by John Grochowski
Video poker offerings in modern casinos include not only the standard games such as Jacks or Better and Double Double Bonus Poker, they include options galore.
If you want a little spice with your game, you can try games such as Super Times Pay or Ultimate X that multiply your winnings. Hot Roll does the multiplying with a virtual dice roll. And Wheel Poker games add a bonus spin to certain winning hands.
Those bonuses are layered on top of standard games. You can choose to play Jacks or Better, Bonus Poker, Deuces Wild and other basic games, usually in Triple Play, Five Play or Ten Play formats. Then the bonuses are incorporated.
There’s a price, of course. Bonus payouts have to be funded, so there’s an extra bet per hand to activate the features.
Is the extra bet worth it?
In terms of house edge, yes. International Game Technology designs these features so the payback is at least as high as that on the base games, and usually higher.
Bonuses do bring an increase in volatility. When you’re winning on the multipliers, your credit meter can rise rapidly. But when the bonus wins aren’t coming, the extra bets are a drag on your bankroll.
You can win bigger and you can lose faster than on games with no such bells and whistles.
The key is to stay within your bankroll comfort zone. If your bankroll will handle 15 quarters at a time for Triple Play but won’t stretch to 30 quarters for Triple Play with Ultimate X, then you should think about cutting your denomination to dimes or nickels, or move to a non-bonus machine.
Let’s check out Super Times Pay, Ultimate X and Hot Roll as examples to see how it all works.
**SUPER TIMES PAY: The first of the video poker multiplier games has proven to be a durable favorite.
While most of the later games require an extra bet of five credits per hand, Super Times Pay takes only a one-credit bet. That brings your total to six credits per hand, so that Triple Play version takes an 18-credit bet, with 30 on Five Play and 60 on Ten Play.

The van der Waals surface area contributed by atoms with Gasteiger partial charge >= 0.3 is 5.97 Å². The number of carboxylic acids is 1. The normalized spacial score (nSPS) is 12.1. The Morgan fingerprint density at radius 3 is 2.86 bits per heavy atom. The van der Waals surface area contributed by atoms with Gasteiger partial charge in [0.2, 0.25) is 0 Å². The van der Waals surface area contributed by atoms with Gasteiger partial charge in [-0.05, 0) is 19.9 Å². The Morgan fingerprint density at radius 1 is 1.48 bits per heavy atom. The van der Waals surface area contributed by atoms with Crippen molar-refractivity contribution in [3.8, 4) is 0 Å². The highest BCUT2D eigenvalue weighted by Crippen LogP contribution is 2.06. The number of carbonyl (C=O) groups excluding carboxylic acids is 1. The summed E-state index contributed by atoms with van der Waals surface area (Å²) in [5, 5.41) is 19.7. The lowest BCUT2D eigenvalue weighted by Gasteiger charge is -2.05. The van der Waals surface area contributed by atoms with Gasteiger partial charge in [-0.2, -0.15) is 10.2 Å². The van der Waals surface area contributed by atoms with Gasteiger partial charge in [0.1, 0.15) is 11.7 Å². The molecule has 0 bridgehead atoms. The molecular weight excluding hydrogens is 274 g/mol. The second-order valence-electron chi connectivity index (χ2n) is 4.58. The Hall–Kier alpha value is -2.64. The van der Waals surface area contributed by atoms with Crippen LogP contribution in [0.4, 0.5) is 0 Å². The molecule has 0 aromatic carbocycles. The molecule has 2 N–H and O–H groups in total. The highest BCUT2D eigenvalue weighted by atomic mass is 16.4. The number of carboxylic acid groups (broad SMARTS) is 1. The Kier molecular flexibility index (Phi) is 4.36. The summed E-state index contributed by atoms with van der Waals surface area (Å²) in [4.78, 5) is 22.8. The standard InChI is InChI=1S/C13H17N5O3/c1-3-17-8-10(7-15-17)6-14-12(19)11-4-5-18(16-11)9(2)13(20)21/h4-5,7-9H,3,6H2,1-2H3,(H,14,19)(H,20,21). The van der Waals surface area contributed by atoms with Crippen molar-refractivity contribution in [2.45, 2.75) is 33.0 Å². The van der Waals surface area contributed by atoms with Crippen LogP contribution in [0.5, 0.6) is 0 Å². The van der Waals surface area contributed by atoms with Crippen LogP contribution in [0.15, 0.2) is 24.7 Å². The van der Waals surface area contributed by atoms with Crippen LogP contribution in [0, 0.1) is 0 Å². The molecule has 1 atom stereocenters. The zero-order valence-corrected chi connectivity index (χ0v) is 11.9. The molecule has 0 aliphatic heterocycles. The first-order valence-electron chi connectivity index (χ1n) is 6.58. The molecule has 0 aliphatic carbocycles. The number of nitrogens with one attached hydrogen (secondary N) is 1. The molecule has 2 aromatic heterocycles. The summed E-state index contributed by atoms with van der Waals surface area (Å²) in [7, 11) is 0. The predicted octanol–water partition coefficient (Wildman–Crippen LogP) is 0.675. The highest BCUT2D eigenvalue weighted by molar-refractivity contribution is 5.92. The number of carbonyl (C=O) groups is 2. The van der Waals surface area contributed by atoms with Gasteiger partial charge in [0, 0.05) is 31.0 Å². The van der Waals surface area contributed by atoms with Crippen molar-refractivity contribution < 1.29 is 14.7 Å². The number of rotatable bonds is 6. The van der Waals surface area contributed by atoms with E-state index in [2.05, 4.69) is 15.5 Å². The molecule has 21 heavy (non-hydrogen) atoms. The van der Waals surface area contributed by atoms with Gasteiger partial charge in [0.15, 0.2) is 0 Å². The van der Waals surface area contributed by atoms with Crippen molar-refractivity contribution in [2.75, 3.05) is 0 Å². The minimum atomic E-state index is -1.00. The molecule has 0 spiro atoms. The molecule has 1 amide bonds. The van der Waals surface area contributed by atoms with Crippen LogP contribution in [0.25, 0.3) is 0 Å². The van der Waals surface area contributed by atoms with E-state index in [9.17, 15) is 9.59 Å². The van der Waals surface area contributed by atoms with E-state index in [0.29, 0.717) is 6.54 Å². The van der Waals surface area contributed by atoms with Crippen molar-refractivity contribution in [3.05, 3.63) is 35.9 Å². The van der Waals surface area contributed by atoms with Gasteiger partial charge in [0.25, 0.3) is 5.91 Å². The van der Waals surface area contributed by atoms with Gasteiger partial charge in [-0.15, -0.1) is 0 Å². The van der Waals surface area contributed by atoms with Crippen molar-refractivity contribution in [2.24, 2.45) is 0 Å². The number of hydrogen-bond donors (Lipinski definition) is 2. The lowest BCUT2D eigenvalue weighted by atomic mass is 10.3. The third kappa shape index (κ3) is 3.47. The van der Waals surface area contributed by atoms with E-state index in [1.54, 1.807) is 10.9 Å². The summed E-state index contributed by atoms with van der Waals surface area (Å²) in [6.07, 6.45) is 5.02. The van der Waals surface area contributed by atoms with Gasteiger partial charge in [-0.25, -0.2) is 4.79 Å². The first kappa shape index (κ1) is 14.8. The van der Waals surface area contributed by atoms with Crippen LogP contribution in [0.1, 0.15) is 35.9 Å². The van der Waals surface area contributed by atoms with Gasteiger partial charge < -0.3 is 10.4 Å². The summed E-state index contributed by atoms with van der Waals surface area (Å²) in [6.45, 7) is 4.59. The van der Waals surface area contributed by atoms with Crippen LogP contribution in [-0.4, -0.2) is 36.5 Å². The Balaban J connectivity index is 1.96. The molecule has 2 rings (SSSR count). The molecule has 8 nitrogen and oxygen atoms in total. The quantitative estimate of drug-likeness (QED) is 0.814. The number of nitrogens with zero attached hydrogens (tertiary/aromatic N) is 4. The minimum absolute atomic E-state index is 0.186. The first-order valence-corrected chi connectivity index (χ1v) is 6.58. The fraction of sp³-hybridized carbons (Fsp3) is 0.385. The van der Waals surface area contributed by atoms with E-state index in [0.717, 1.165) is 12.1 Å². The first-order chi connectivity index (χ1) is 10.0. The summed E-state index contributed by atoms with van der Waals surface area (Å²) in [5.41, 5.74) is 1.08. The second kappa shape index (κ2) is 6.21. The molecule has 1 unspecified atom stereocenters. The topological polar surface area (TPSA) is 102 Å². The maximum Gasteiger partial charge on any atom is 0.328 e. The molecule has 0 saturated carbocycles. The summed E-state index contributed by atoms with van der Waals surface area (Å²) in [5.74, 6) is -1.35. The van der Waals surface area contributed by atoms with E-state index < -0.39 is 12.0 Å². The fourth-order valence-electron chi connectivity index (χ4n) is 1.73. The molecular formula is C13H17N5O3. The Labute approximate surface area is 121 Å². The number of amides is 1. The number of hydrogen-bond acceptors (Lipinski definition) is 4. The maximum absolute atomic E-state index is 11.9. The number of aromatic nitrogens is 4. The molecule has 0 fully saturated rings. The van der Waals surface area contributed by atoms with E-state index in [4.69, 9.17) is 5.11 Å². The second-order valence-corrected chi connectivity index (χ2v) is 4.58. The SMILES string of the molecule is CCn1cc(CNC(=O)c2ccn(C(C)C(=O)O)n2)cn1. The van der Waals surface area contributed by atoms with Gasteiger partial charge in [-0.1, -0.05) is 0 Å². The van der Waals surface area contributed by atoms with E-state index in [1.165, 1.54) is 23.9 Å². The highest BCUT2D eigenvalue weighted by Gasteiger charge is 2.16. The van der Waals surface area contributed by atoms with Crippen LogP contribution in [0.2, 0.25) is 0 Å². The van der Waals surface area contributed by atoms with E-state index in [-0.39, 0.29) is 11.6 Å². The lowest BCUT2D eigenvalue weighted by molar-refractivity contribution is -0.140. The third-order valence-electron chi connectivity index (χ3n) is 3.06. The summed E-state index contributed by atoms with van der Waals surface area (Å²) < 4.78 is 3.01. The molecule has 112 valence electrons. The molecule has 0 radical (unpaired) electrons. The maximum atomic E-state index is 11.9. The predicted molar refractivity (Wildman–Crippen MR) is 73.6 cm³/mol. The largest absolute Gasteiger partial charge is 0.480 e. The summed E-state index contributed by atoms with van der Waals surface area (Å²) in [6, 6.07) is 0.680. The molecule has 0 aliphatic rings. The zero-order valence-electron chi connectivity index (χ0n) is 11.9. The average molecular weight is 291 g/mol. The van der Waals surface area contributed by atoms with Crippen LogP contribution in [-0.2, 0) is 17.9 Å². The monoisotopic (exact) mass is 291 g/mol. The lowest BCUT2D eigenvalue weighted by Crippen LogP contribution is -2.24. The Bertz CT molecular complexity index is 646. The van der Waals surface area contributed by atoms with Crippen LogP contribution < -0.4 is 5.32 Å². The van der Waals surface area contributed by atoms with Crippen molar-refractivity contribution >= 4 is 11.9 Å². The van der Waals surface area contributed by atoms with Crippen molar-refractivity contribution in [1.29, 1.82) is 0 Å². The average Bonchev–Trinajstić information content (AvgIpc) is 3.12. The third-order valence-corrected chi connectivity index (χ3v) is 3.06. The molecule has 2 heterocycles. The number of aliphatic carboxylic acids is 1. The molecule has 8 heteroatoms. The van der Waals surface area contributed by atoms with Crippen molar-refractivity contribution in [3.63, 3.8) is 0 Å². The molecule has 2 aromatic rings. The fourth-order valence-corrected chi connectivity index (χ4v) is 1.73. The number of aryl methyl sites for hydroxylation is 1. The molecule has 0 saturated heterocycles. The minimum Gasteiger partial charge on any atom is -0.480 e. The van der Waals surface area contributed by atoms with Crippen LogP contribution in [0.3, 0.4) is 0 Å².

In return for the extra bet, you get a randomly occurring multiplier. Either on the initial deal or on the draw, one of the card backs will start flashing through numbers before finally stopping on a multiplier. It will indicate any winnings on the hand will be multiplied by 2, 3, 4, 5, 8 or 10 times.
You’ll get a multiplier an average of once per 15 hands, though you can go dozens of hands without one or get one twice in a row or several times in a short period.
The average multiplier is 4.05. The average payback, including non-multiplier hands, is 20.33 percent higher than without the feature. Your bet is 20 percent higher than usual, so that 20.33 percent payback increase improves your overall return.
How much better is the return than on a non-multiplier game? At wizardofodds.com, Michael Shackelford has a chart indicating 9-6 Jacks or Better, usually a 99.5 percent return with expert play, improves to 99.8 with Super Times Pay, while 9-6 Double Double Bonus rises from 98.98 percent to 99.26 and 9-7-6 Double Bonus rises from 99.11 to 99.38.
All games and pay tables have slightly higher payback percentages with Super Times Pay than without.
**ULTIMATE X: Any winning hand brings a potential multiplier to the following hand provided you bet an extra five credits per line.
The return on the multiplier bet is slightly better than the return on the base game, so you improve your payback percentage by making the Ultimate X wager.
More on that in a minute. First, let’s explain the game,
The bet is five extra credits instead of the one extra credit on Super Times Pay because multipliers are much more frequent. In 9-6 Jacks or Better, for example, expert play brings winners on a little more than 45 percent of hands. Those all leave multipliers for the following play, compared with the 6.67 percent of hands that bring multipliers in Super Times Pay.
Available in Triple Play, Five Play and Ten Play, Ultimate X offers a wide range of base games – Jacks or Better, Double Poker, Deuces Wild and many more.
The multipliers vary by hand, game type and number of hand. Full houses leave different multipliers than high pairs, Jacks or Better has a different multiplier table than Double Double Bonus Poker, and Ten Play sometimes has a different table than Triple Play.
Let’s use 9-6 Double Double Bonus in Five Play as an example. Any royal flush, straight flush or four Aces, 2s, 3s or 4s leaves a 2x multiplier for the next hand, but four 5s through Kings leaves 3x. It’s 12x after a full house, 10x after a flush, 8x after a straight, 4x after three of a kind, 3x after two pairs and 2x after a pair of Jacks or Better.
Imagine you finish a play with no winner in the first-hand position, a high pair in the second, three of a kind in the third, no winner in the fourth and a full house in the fifth.